This story was corrected at 11:15 a.m., May 3, 2011, to reflect that Maine currently has three companies that offer insurance on the individual market.

AUGUSTA — Republican lawmakers are pushing ahead on an ambitious bill that would overhaul Maine’s health insurance system and create a new one designed to foster more competition.

In a party-line vote Friday, seven Republicans on the Legislature’s Insurance and Financial Services Committee endorsed the legislation, despite Democrats’ objections that the GOP was “ramrodding” the bill through the committee without giving lawmakers time to consider its implications.

The Legislature may vote on the bill as early as Thursday, said Rep. Wesley Richardson, R-Warren, who sponsored the bill, LD 1333. The bill was amended extensively to transform it into the Republicans’ major health-care reform package of the session.

The bill would open up the individual and small-group insurance market to competition and lower health insurance premiums, Richardson said.

“I’m looking to create a market we can all join in on and make it work for everybody,” he said.

Rep. Sharon Treat, D-Hallowell, the lead House Democrat on the committee, said the state Bureau of Insurance has yet to determine the bill’s impact on people or whether it is financially realistic. She said Republicans are recklessly advancing a bill that would have unknown consequences.

“This is a bill that will completely upend our entire insurance system as we know it,” she said. “I think it deserves a little more thought.”

The bill, which was supported by insurance companies, removes several long-standing components of state law.

It would end by 2014 the prohibition of buying insurance across state lines. It would allow insurance companies to deny coverage to people with pre-existing conditions, and it would allow insurance companies to charge rates based on people’s age and geographic location.

It also would allow companies with fewer than 50 employees to band together and create a larger insurance pool, which could lower rates by spreading out risk.

Although insurance companies could charge more for people with pre-existing conditions and chronic illnesses, those people would be placed in a so-called high-risk pool. To keep out-of-pocket premium costs the same as everyone else’s, the state would pick up the additional costs by taxing the premiums paid by everyone else, with a maximum tax of $4 per month per person.

Republicans say current Maine law has made health insurance in the individual market so expensive that young and healthy people forgo health insurance altogether. As a result, health insurance premiums have become unaffordable for many.

The proposal uses Idaho as a model. That program started in 2000 as part of an effort to increase competition.

According the Idaho Department of Insurance, high-risk policyholders have a choice of five plans with a premium that is slightly more expensive than the standard rate. Health insurance companies assume a portion of the risk, and the state assumes the rest of the risk. The state pays for its cost with a tax on premiums.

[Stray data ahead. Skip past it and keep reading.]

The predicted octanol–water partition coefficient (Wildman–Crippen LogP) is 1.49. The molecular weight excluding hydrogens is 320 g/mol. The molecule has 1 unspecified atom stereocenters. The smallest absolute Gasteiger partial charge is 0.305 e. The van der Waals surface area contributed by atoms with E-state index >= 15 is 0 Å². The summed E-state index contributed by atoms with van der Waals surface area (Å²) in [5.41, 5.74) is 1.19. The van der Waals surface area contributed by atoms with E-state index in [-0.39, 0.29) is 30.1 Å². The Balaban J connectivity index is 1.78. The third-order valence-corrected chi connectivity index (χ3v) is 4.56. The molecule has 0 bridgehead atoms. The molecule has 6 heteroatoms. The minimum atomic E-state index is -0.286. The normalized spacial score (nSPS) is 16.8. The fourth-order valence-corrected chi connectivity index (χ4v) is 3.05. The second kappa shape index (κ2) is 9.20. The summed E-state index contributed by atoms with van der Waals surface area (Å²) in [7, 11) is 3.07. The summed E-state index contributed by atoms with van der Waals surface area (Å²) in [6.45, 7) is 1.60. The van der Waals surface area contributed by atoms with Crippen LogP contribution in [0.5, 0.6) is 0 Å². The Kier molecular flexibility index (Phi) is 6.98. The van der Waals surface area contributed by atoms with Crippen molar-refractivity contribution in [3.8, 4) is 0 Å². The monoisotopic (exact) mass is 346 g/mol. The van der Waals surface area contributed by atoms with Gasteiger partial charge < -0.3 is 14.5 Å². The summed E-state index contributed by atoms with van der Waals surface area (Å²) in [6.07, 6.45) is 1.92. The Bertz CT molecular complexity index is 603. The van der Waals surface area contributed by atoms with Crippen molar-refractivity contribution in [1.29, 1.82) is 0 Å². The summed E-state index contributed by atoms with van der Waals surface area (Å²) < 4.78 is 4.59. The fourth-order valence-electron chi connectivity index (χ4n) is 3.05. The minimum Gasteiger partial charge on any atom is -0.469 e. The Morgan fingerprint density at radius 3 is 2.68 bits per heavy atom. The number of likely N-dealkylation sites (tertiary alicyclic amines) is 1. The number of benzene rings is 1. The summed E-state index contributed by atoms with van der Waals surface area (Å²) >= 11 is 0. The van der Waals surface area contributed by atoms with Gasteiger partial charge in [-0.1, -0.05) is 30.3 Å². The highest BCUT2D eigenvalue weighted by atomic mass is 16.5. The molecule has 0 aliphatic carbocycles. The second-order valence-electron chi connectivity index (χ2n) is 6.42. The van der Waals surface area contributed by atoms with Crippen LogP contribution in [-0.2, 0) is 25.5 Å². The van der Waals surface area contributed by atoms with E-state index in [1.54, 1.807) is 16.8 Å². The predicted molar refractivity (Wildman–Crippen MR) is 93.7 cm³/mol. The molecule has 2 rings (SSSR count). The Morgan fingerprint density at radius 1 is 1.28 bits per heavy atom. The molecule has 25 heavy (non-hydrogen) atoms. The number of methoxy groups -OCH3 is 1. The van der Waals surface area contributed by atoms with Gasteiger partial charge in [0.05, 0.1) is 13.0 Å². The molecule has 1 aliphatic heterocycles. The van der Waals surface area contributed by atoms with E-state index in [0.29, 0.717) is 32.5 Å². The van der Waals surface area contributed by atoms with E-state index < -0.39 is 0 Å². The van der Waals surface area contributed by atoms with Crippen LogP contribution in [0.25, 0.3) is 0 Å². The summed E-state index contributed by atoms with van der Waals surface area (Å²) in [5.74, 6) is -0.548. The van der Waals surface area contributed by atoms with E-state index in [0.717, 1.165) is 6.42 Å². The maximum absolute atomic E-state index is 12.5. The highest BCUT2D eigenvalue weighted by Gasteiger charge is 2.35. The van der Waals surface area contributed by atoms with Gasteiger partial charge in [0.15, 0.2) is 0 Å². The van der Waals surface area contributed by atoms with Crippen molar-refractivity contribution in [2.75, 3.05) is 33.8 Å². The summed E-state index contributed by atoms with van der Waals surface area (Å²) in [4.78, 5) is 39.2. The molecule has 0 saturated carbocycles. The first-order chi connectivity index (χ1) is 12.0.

In Idaho, a healthy 20-year-old man pays $104 a month for health insurance, while a 20-year-old in Maine pays $718 a month for a similar plan, according to a fact-sheet provided by Maine Republicans. In Idaho, a 60-year-old man pays $401 a month; a 60-year-old Mainer pays $1,076.

Blue Cross of Idaho is one of six companies that offer health insurance for the individual market in that state. In Maine, three companies offer insurance on the individual market.

Democrats and their supporters say it doesn’t make sense to revamp the system now that a new federal health care law is being implemented and will be fully in place in 2014.

They worry that the Republican plan will increase health care costs for people over age 50 and those who live in rural areas. They also say the bill would allow insurance companies to require people in rural areas to travel to Maine’s cities for medical procedures.

“They are trying to change things in ways that are not proven and in ways we feel are going to hurt people,” said Mitchell Stein, policy director for Consumers for Affordable Health Care.

Health care has been one of the core issues dividing the two political parties. Sen. Joseph Brannigan, D-Portland, the lead Senate Democrat on the committee, said it appears that Republicans have decided they don’t need to work with Democrats on the issue because they have the votes to pass the bill on their own.

In the Senate, Republicans hold a substantial majority, 20-14. But the GOP advantage in the House is much narrower, 78-72-1.

“This one is so core to their philosophy, there will be pressure to hang together even in the House,” Brannigan said.

MaineToday Media State House Writer Tom Bell can be contacted at 699-6261 or at: [email protected]